Jammu and Kashmir State Road Transport Corporation (SRTC)— one of the oldest road corporations in India, is said to be going off the track—with liabilities mounting unabatedly.
Greater Kashmir in an investigation has learnt that there are a few reasons for SRTC’s mounting losses—which include piling of liabilities, shortage of technical manpower, lack of drivers, debt, absence of new restructuring model, faulty administrative policies, ineffective operational efficiencies, a whopping amount (49 crore) that other government-run departments owe it and most importantly implementation of ‘State Transport Policy’.
The Jammu and Kashmir’s public transporter’s fleet is badly hit as there are miniscule number of drivers manning it. This newspaper during a 3-day-long visit to the yards and SRTC offices in Srinagar learnt that several new trucks and buses and other sophisticated machines are lying unattended as there is a huge shortage of drivers with the corporation. However, the corporation has recently empanelled a few contractors who provide them manpower.
“We are facing a shortage of drivers and currently we are short of at least 400 new drivers,” a senior official of the corporation said. This not only results in incurring huge financial losses rising each year to the corporation but also paints a grim picture of the corporation here and elsewhere. “I haven’t seen this grim picture of SRTC in my entire service career,” a senior official of the corporation, wishing anonymity, told Greater Kashmir.
“We are not only suffering financially but our entire bus and truck fleets are also badly hit,” he said, adding “The future of J&K’s ‘lifeline’, SRTC, is growing fainter by the day. It is not just about SRTC’s survival, but even the legacy of it that seems to be going away.”
According to insiders, the corporation was badly hit during the decade’s old turmoil, while several political events and 2014 devastating floods created havoc to the already fractured fleet. They said that there was a time when the number of employees would outnumber the fleet of trucks and buses across Jammu and Kashmir. However, with each passing year, the fleet grew but there are a few drivers who keep it going.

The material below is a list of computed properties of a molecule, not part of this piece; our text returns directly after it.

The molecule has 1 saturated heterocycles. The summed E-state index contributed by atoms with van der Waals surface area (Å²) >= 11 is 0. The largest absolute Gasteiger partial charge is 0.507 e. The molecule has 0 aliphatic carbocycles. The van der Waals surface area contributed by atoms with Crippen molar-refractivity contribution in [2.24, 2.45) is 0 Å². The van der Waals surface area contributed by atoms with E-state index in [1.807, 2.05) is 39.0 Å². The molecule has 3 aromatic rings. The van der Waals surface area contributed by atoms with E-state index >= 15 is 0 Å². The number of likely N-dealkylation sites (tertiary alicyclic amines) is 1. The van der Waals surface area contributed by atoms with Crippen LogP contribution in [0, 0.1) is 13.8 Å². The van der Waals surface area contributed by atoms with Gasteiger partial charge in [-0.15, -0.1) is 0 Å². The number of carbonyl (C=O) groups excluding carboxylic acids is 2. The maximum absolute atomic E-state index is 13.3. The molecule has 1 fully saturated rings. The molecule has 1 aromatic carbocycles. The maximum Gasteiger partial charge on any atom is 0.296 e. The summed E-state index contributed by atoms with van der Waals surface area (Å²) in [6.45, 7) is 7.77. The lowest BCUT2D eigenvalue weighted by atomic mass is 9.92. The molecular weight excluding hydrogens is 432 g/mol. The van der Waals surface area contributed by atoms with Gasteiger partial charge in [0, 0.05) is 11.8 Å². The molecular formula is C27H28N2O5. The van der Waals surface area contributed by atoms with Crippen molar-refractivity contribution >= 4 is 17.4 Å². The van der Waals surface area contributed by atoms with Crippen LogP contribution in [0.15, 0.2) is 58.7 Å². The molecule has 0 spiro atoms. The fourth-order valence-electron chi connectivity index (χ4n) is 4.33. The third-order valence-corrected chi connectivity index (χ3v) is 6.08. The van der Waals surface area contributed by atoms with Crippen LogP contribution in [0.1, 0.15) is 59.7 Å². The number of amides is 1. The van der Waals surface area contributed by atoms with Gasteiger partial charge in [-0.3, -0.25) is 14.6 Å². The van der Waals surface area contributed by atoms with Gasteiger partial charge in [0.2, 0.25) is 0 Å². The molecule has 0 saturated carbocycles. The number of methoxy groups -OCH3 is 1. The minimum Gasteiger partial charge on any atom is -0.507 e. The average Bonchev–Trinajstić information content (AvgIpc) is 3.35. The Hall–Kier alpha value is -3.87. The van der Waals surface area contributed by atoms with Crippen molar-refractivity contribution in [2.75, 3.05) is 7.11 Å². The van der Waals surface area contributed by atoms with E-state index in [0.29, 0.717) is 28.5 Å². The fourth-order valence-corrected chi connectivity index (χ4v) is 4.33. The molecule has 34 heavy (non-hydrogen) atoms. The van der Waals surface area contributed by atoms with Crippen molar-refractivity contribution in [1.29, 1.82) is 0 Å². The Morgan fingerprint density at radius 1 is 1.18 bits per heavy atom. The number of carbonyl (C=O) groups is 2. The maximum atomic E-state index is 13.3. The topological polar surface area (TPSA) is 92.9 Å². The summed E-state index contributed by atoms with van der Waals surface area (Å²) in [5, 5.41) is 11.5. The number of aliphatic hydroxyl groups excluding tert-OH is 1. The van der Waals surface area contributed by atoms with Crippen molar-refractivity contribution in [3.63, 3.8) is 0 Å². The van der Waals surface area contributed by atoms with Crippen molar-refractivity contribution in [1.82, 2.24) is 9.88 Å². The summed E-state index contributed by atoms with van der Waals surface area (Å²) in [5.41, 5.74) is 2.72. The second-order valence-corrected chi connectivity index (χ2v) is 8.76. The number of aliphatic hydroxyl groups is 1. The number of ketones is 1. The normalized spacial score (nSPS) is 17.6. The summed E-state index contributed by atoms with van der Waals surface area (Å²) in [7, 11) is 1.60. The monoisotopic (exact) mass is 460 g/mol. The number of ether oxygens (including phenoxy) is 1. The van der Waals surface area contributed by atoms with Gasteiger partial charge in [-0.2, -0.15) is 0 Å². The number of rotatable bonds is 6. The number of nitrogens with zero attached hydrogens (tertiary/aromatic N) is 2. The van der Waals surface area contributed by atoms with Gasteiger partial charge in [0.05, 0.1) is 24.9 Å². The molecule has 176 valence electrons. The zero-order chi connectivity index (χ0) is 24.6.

“At one stage, our fleet was too small for its hundreds of employees because the corporation proved to be a rehabilitation cell for politically connected job seekers,” said a senior official.
As the corporation lost most of its routes to private players, only few routes remained left for it—which it could not retain for lack of a proper working fleet. The officials said that the corporation earlier had the Department of Food Civil Supplies and Public Distribution as its most “loyal” and “big-time” client, however due to many reasons, the relationship always witnessed ups and downs.
“When your potential clients turn their back toward you, it harms you financially as well as your morale gets down. Same happened with us. We had to face the worst from all sides,” they added.
Started with much fanfare, the city’s women only (Ladies Special) bus services have also stopped operating on the routes—causing inconvenience to the commuters.
These episodes created a situation that the corporation is solely dependent on grants from the government. There were serious efforts to encourage the corporation to stand on its feet but all the efforts failed. For the last over 10 years, the SRTC has been getting Rs 30 crore as financial support—which would add to the modest earnings to keep the show going.
“We have requested the government to increase the budget support. However, nothing has been done in that regard. We had even requested to enhance it to Rs 80 crore so that mounting liabilities are cleared at the earliest,” Corporation’s senior employee, working in its finance section, said.
Scores of retired employees from the SRTC staged a protest at Press Colony recently. The aggrieved former employees of the said that they retired in mid-2019 and are awaiting benefits like leave salary and other post-retirement benefits.
“Our pleas are falling on deaf ears,” Abdul Majeed, former employee said.
“We are on the verge of starvation. After getting no response from SRTC, we reached to higher officials who wrote to concerned officials to address the issue. We were assured last year that our pending benefits will be released in 10 days but nothing was done.” They said that over 200 employees retired in 2019 and are awaiting the benefits.
In August 2021, 543 retired employees of the corporation comprising sweepers, helpers, cleaners, bus washers, assistants, conductors and drivers, primarily had gone to the court and their petition was allowed. The court observed that the employees are entitled to all these benefits on the analogy of their counterparts in the Jammu and Kashmir Industries Ltd and other corporations.